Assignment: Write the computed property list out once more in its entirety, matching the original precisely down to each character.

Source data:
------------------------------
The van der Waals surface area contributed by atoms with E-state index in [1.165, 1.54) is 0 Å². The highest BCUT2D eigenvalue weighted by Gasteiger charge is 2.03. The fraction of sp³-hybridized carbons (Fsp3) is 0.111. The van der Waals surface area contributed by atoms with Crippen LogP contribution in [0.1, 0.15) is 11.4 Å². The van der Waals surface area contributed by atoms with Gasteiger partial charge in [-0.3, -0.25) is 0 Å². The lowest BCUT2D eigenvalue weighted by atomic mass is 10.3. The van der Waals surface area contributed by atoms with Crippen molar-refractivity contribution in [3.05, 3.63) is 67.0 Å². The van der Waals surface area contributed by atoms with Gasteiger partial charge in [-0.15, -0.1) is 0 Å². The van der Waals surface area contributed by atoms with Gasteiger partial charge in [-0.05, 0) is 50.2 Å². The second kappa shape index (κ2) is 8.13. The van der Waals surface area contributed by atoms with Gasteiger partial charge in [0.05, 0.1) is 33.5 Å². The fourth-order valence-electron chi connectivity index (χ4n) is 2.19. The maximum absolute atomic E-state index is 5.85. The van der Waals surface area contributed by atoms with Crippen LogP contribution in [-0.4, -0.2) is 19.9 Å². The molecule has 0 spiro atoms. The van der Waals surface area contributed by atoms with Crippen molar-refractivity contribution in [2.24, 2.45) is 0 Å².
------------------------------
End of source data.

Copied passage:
The van der Waals surface area contributed by atoms with E-state index in [1.165, 1.54) is 0 Å². The highest BCUT2D eigenvalue weighted by Gasteiger charge is 2.03. The fraction of sp³-hybridized carbons (Fsp3) is 0.111. The van der Waals surface area contributed by atoms with Crippen LogP contribution in [0.1, 0.15) is 11.4 Å². The van der Waals surface area contributed by atoms with Gasteiger partial charge in [-0.3, -0.25) is 0 Å². The lowest BCUT2D eigenvalue weighted by atomic mass is 10.3. The van der Waals surface area contributed by atoms with Crippen molar-refractivity contribution in [3.05, 3.63) is 67.0 Å². The van der Waals surface area contributed by atoms with Gasteiger partial charge in [-0.15, -0.1) is 0 Å². The van der Waals surface area contributed by atoms with Gasteiger partial charge in [-0.05, 0) is 50.2 Å². The second kappa shape index (κ2) is 8.13. The van der Waals surface area contributed by atoms with Gasteiger partial charge in [0.05, 0.1) is 33.5 Å². The fourth-order valence-electron chi connectivity index (χ4n) is 2.19. The maximum absolute atomic E-state index is 5.85. The van der Waals surface area contributed by atoms with Crippen LogP contribution in [-0.4, -0.2) is 19.9 Å². The molecule has 0 spiro atoms. The van der Waals surface area contributed by atoms with Crippen molar-refractivity contribution in [2.24, 2.45) is 0 Å².